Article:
While a VSA assignment can be hard going, it is also likely to be the experience of a lifetime, according to a survey of returned volunteers carried out in October 2018.

Overall rating of assignmentEighty-six percent rated their assignment ‘very’ or ‘moderately’ challenging compared to just 2% who rated it as ‘not challenging at all’. Frustration, loneliness and isolation, and feeling overwhelmed and stressed were ranked as the greatest challenges.

That hardly sounds like a recipe for fun yet, when asked to rate their assignment out of 10 (with 10 defined as “one of the greatest, fantastic experiences of your life”), 84% gave it between 8-10. In fact, of 90 people who found their assignment ‘very challenging’, nearly half rated it 10 out of 10.

So, yes, volunteering can be tough, but the rewards and sense of satisfaction can be enormous.

The VSA survey was emailed to over 900 RVs with 374 responding for a 40% completion rate. It delved into volunteers’ motivations, their assignment experiences, personal and career changes on returning home, willingness to volunteer again, and ongoing contact with other volunteers and the communities where they served.

Personal changes

Contributing to a sustainable world doesn’t occur only on assignment – it appears that volunteers themselves are likely to live differently on return. Nearly eight out of 10 said they gained an increased ability to work and live with limited resources as a result of their assignment.

Seventy-six percent reported they had gained increased resilience, and 69% gained increased adaptability. Not surprisingly, 84% said they learnt more about development issues.

Why volunteer?

The most popular motivation for volunteering is to live in and experience a new culture. Unlike a tourist outside looking in, a volunteer can immerse themselves in a different culture and try to understand what makes it tick.

Motivations to volunteerIt also offers an opportunity to ‘give something back’, which was the second strongest motivation, followed by the opportunity to go on an adventure, to allow for personal growth, and to pass on skills.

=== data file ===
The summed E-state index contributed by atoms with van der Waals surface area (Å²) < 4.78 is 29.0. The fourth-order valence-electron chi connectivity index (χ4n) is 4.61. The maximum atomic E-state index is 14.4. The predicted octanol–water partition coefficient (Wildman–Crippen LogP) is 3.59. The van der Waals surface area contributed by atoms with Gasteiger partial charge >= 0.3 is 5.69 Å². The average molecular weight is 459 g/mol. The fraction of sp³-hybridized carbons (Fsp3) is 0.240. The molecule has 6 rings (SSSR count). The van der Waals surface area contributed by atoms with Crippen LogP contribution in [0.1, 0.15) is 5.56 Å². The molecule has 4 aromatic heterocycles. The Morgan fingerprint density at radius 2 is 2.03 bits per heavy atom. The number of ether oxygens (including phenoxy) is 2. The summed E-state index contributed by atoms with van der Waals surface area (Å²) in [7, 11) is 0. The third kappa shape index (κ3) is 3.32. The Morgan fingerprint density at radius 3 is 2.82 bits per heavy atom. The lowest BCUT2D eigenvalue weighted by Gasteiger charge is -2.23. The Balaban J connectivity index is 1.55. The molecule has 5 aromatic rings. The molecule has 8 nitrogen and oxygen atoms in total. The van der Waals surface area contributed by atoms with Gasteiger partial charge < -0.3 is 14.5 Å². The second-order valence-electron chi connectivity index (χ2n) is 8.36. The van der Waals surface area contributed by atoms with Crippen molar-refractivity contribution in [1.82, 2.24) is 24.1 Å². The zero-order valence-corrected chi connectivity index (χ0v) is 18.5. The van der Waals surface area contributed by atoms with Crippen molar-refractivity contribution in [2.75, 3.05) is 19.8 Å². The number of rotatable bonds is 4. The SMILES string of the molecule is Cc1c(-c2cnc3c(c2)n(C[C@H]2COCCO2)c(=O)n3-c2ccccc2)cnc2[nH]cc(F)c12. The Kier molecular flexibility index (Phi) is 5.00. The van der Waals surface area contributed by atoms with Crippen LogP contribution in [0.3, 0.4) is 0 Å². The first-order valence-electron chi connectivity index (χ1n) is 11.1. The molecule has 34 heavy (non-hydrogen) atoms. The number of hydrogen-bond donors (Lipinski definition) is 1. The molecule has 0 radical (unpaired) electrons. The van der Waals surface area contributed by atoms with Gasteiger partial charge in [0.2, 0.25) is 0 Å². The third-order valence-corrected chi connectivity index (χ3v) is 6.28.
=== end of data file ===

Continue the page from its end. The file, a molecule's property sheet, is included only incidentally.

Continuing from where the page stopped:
Replies to an open text question on motivation revealed three broad themes:

1. A change in personal circumstances. Separations, bereavements, career changes, children and grandchildren all influence a decision that the time is right:

“I had recently lost my wife and the opportunity came for a volunteer to work in the area of my expertise which was not common. So I thought I would take the opportunity, otherwise I might regret it in the future. And my late wife would have thought it was a good idea and indeed it turned out to be so.”

2. Bored and looking for a challenge:

“I was already working for peanuts in the building trade in NZ so decided to go and do some work elsewhere for peanuts.”

“The only difference between people who wish they lived exciting and interesting lives and those that do, is that they do.”

3. An altruistic desire to give something back:

“As a Pasifika person born and bred in the Pacific I wanted to give back to the Pacific and share my experience and knowledge.”

Another assignment?

More than half of all volunteers (57%) would go on another assignment. And the more recent an assignment, the more likely another stint – 72% of returnees since 2010 would go again.

Keeping in touch

While some people ride off into the sunset post-assignment, 85% have stayed in touch either with other volunteers or with people in the countries where they volunteered.

Forty-four percent have kept in touch with other volunteers they met on assignment, 32% with people they worked alongside and 21% with people in the communities where they lived.